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Football

Fleck, Harbaugh finally make Big Ten media days interesting

P.J. Fleck and Jim Harbaugh book-ended the second day of Big Ten media days. They also managed to steal the show while they were at it.

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Day one of the Big Ten media days provided little in the way of drama or intrigue. Considering what was to follow on day two, perhaps that was a good thing.

Many wondered what P.J. Fleck, the human ball of energy, would bring to the table. Fewer wondered just how quirky Jim Harbaugh would be. Let’s just say both lived up to the billing and made for an early morning of intrigue.

Fleck spoke a mile-a-minute and delivered his brand of culture, but he also gave us some good working insight to his team. That includes a look at whom he sees representing the personality of his first team.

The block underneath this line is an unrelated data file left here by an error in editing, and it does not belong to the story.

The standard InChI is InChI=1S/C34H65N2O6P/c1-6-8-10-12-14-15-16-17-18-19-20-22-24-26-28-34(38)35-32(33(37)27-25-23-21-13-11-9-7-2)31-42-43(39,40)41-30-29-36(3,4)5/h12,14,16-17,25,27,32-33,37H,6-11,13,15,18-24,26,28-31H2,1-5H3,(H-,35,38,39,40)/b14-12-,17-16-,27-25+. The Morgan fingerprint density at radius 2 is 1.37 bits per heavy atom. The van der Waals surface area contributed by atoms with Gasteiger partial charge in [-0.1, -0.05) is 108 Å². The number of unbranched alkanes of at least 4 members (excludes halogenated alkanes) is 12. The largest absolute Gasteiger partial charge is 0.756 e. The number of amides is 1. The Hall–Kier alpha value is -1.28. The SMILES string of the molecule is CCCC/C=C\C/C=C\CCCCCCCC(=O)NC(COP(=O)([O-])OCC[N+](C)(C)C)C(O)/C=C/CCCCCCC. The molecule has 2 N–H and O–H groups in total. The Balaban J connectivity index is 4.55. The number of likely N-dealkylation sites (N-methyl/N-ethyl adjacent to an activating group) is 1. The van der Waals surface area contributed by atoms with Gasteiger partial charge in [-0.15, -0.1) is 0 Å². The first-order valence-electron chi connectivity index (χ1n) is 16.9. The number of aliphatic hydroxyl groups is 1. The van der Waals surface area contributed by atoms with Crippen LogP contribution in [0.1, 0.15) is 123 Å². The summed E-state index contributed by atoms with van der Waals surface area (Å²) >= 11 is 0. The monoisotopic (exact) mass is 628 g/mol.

That name is a familiar one — running back Rodney Smith.

“When you look at who we brought, I’m very proud of these three student-athletes,” Fleck said. “Rodney Smith you all know is our running back. He’s kind of the personality of our football team. Huge smile, ton of energy, very charismatic. I think you’ll enjoy spending time with him. By the way, he’s a pretty phenomenal running back as well.”

It’s a good place to start for a team, as Smith was fourth in the Big Ten in rushing with 1,158 yards and 16 touchdowns last season alone. Fleck seems to know he needs to build from the run game up on offense, and having Smith certainly helps matters.

The head coach also gave us a good idea on how he will go about getting people interested in Gophers football again — reality television.

That’s because Fleck will be the start of an upcoming ESPN 4-part mini-series documenting his first year at the helm of the Gophers program.

“I think it’s every head coach’s job and responsibility to bring attention to their institution,” said Fleck.

“That’s not self-promoting, but I think every head football coach in America is self-promoting at some point. We’re all selling ourselves and showing what we’re like and recruiting our cultures and developing our cultures. You’re the front porch of the institution.

You’re not the most important thing on campus, but you’re the front porch of nationally what everybody sees.”

Fleck just hopes the attention and show is less like The Kardashians and more about Minnesota Gophers football. Considering the sales job he did at media days, that shouldn’t be a problem.